At Alert Level 2, you can continue to use your funding to buy things that you couldn’t before COVID-19. For example, you can pay for grocery delivery rather than pay a care or support worker to help you with shopping. These purchases must be within your allocation, and your budget needs to last for your whole allocation.

At Alert Level 2, you can also continue to employ family and whānau members who live with you, to support you, if your usual support worker is not available. If you decide to do this, you should talk to your IF host or coach, your connector or kaitūhono.  More detailed guidance will be available from MoH soon.

You can apply to the Ministry of Social Development for funding if a support worker is unable to return to work because they:
could be sick with COVID-19 
have had close contact with someone with COVID-19
are at high risk of becoming very unwell from COVID-19.

This funding is called COVID-19 Leave Support. You can apply for this funding on the Work and Income website

You should agree with your support worker on whether you want to keep any physical distance between you. If you are at high risk of becoming very unwell from COVID-19 you should talk to your support worker about working safely with you. See the latest guidance about when you should use PPE. (PDF)

 

 

  • Some NASC appointments will also resume

Needs Assessment and Service Coordination (NASC) services will continue to work over the phone or virtually where possible. You may have a NASC appointment in person where it can be done so safely. Your NASC will let you know how they will contact you.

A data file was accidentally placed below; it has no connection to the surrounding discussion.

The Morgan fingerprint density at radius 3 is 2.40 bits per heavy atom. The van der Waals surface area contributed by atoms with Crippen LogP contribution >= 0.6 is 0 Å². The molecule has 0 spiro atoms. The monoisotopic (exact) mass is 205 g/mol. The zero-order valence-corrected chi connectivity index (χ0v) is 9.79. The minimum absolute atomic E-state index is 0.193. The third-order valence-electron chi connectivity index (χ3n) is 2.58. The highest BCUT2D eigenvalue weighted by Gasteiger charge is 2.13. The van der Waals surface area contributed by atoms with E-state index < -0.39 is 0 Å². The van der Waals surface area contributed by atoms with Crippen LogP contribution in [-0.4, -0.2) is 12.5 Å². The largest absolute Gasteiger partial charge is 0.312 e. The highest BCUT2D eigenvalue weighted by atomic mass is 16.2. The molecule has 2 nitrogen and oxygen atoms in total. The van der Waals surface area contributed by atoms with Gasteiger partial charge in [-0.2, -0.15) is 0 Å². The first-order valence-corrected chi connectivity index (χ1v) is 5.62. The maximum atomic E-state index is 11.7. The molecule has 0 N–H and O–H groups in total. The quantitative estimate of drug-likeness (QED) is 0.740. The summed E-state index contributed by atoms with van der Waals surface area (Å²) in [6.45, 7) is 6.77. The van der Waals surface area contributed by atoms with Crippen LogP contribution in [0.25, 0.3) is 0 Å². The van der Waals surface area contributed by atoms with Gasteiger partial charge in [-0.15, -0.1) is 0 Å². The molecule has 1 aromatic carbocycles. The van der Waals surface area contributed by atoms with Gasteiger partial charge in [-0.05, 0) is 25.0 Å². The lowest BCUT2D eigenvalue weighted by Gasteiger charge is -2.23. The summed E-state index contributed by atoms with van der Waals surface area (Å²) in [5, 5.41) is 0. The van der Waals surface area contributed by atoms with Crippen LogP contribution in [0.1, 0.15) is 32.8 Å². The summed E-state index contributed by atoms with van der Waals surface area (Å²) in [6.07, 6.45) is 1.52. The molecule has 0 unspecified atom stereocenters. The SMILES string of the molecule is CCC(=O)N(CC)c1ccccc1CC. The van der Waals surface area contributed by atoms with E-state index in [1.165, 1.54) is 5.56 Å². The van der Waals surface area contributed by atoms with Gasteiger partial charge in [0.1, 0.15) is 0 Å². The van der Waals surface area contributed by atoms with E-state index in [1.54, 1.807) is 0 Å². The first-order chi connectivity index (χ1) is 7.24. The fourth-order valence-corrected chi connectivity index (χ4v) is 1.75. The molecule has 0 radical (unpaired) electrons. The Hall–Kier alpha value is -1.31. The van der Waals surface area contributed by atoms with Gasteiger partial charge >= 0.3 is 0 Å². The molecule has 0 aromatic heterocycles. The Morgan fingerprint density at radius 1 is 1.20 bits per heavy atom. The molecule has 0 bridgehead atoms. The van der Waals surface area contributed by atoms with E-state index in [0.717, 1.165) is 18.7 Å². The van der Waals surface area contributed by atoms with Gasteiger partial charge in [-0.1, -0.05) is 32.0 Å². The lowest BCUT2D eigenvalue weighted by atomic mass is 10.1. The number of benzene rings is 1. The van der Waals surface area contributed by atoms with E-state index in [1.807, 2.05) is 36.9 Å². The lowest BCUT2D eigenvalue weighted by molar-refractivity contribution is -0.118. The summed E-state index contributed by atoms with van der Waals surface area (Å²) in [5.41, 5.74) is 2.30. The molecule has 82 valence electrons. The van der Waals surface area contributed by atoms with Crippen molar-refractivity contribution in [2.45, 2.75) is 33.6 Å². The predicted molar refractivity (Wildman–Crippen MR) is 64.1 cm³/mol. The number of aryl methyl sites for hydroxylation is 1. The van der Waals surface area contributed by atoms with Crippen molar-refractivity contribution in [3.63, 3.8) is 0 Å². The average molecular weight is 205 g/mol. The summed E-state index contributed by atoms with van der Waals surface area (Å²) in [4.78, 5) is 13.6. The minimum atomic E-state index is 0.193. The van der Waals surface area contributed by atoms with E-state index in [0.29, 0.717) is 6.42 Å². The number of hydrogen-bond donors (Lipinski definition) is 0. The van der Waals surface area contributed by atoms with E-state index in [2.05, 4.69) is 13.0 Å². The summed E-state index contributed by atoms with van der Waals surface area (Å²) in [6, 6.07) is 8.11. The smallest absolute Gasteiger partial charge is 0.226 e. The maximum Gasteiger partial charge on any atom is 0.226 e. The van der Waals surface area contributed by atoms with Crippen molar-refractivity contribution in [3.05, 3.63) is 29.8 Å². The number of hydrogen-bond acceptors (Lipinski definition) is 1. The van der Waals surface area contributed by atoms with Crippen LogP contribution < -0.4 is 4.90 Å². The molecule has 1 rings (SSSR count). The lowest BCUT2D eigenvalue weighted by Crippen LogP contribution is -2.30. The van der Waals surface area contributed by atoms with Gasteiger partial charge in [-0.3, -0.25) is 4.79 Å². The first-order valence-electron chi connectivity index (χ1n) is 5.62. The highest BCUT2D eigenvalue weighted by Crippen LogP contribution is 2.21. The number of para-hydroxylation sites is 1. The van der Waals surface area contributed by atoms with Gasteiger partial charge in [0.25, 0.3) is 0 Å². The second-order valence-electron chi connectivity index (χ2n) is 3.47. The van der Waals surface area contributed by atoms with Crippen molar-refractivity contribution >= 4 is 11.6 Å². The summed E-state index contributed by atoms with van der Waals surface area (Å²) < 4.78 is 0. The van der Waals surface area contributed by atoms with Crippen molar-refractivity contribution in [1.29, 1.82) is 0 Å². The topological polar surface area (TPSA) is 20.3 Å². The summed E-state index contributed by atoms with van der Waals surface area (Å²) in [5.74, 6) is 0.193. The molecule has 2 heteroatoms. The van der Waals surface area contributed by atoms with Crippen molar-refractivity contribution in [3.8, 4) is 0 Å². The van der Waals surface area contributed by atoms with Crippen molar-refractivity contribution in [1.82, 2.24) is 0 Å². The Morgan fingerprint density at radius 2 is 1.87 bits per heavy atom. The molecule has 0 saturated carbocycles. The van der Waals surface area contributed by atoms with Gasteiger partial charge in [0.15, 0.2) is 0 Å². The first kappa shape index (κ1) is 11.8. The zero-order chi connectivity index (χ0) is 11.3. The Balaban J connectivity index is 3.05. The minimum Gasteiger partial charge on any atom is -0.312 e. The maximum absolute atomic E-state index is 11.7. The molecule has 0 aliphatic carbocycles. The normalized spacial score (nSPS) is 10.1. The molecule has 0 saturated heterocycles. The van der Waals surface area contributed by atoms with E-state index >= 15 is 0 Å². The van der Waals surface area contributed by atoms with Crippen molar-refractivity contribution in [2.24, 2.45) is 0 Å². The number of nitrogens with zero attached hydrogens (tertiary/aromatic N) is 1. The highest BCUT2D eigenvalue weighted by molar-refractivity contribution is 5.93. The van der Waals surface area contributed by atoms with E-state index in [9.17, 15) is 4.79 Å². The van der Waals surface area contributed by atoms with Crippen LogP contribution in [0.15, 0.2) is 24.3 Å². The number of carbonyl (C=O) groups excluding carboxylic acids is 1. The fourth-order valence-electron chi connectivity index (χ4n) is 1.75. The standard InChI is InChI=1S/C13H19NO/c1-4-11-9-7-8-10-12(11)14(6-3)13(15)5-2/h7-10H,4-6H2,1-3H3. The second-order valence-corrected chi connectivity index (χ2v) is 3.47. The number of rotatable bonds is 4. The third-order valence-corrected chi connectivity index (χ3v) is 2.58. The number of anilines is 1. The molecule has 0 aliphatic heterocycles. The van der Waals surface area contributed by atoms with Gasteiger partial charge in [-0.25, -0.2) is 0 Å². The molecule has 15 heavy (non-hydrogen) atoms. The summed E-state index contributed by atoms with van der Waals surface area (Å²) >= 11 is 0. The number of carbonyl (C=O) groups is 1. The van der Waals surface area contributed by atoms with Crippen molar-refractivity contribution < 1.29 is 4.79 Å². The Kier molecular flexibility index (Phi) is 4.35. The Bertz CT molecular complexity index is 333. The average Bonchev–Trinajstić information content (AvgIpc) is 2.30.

CHANGES TO DISABILITY SUPPORT AT  ALERT LEVEL 3

  • One change is for people living in residential care facilities. During Alert Level 4, there were no visitors allowed because everyone had to stay in their bubble. During Alert Level 3 some visitors will be allowed in the extended bubble.

    There can only be one person visiting at a time.

    People with Covid-19, or suspected Covid-19 cannot visit.

    Disabled people, families, whānau, aiga and disability providers need to discuss and agree together who can visit, and what everyone needs to do to keep that bubble safe. The extended bubble should not have too many people in it.
  • Home management support (eg. house cleaning) that was stopped during Alert Level 4 may resume as a limited service depending on individual circumstances (eg. where not providing this service would place you at risk and the services can be provided safely).
  • Day services and facility-based respite remain closed.

 

SERVICES AVAILABLE DURING ALERT LEVEL THREE AND FOUR

The services that will keep going during all alert levels are:

-Medicine supply and monitoring

-Home and Community Support Services,

-Residential Services

-Individualised Funding

-Some supported living

-Choice in Community Living

-Family Funded Carers (See Changes to Family Funded Care)

-Providers under the High and Complex Framework

-Respite Services in the home

-Needs Assessment Service Coordination agencies

-NZSL interpreters to enable to Deaf community to access information and services

-Equipment and Modification Services that are essential - including the provision and repair of essential disability equipment and communication equipment

 

SERVICES THAT ARE CLOSED DURING ALERT LEVEL THREE AND FOUR

Some services are closed. This is because it is more important that we don’t mix with other people through these services and spread the virus.

-Day services and facility-based respite